Lens on Life: Documenting Your World Through Photography

Be Kind, Respectful, & Aware of Your Presence

Working on the first day of my assignment for CARE in the far west region of Nepal on July 28, 2010, I was asked to document their CRADLE Support Project focused on mothers and newborns. Four of us climbed up a wooden ladder to reach a new mother and her six-day old baby, tucked away in the loft of the Nagri family’s dried-clay home high in the hills of Chhatiwan (Doti District). When I saw young Dharma, age 17, sitting quietly beside her newborn swaddled snugly in layers of colorful wraps, I felt so humbled and grateful to have been invited into such an intimate space. “Namaste,” I said softly, looking into Dharma’s eyes.

Caption: Mother Dharma Nagri, age 17, admires and cradles her six-day-old son in her home where she lives with her husband and 16 family members high in the hills of Chhatiwan (Doti District) in Nepal.

© Stephanie Calabrese Roberts/CARE]

Quickly taking in her presence and the vivid colors and details of the space, I adjusted my ISO setting to accommodate for the dim setting (with just one stream of harsh light through a small window), pointed my external mount flash to fire at the wall behind me to bounce and soften the light, and chose a moderate aperture setting to let in as much light as possible while retaining some focus on the detailed background elements. I was sensitive to the fact that Dharma and her baby were seated comfortably on layers of blankets, so I positioned myself to find the right perspective.

As I began to make my first few images, I sensed that Dharma was shy and hesitant to move. The baby was sleeping, so there was little for her to do but focus on the four of us and the sounds of my clicks. Conscious of my presence and eager to minimize it, I turned on my digital audio recorder and asked my partner Jen to interview Dharma about her birth experience. I needed conversation in the space to draw the focus away from my camera. When Dharma began to answer questions in Nepali, I could see that she was beginning to feel more at ease with us, but I didn’t feel that I could accurately portray the loving emotion I knew she felt for her sleeping newborn. “Can you ask her to pick up the baby?” I asked Mukesh, my primary CARE host. At this, Dharma smiled toward her sleeping son and reached down to lift him with such tenderness. I quickly got down on the dirt floor and inched in close with my 14–24mm lens. Following her carefully, I clicked, on instinct, at the moment when her eyes met mine. It was a connection.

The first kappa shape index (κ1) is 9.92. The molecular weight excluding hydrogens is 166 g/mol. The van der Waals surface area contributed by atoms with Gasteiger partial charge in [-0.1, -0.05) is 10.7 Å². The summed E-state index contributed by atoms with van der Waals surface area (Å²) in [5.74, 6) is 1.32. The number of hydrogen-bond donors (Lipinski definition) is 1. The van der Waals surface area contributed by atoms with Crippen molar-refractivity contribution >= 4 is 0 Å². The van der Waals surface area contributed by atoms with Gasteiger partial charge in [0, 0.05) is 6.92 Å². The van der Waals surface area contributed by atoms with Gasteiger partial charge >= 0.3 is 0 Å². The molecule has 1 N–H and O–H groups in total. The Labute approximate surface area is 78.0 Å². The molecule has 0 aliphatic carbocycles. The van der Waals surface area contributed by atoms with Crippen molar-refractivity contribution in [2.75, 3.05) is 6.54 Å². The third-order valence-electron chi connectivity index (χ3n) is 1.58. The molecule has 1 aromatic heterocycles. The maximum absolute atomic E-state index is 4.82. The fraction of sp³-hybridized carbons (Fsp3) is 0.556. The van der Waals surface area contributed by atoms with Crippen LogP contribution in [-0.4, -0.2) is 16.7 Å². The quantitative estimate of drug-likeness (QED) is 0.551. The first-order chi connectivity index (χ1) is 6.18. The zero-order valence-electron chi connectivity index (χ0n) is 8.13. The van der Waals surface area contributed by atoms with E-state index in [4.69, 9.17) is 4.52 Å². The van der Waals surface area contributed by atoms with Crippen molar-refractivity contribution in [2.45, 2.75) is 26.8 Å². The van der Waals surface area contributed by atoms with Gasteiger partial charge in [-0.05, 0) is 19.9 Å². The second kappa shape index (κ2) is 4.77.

Eight of the Nagi family members (Dharma’s mother-in-law and seven neices and nephews) living in this home gather beside CARE Senior Field Mobilizer Induka Karki as she focused her mobile phone camera on Dharma and her newborn.
© Stephanie Calabrese Roberts/CARE]

As much as I want to blend in with my surroundings and photograph people unaware of my presence, this 22-minute experience reminds me that my presence does influence the photographs I make, and whether I like it or not, I am seen. The way in which I connect with my subject through my words, actions, expressions, and gestures will influence the photographs I make and the way in which I am able to portray my subject.

This has been an excerpt from Stephanie’s book “Lens on Life – Documenting Your World Through Photography”.

Mostly candid and spontaneous, documentary photography serves to preserve a moment in time. In Lens on Life, celebrated documentary photographer and author of the best-selling The Art of iPhoneography: A Guide to Mobile Creativity, Stephanie Calabrese Roberts, inspires you to explore, shoot, and share documentary photographs, guiding you as you define your own style. Illustrated with the author’s striking artwork and diverse insight and perspectives from seasoned photographers including Elliott Erwitt, Elizabeth Fleming, Sion Fullana, Ed Kashi, John Loengard, Beth Rooney, and Rick Smolan, this book will sharpen your artistic intuition and give you the confidence to take on personal or professional documentary assignments. Full of advice that will challenge you and strengthen your photography, Lens on Life shows you how to capture an authentic view of your world.

Text ©2012 Stephanie Calabrese Roberts. Book excerpt courtesy of Focal Press.

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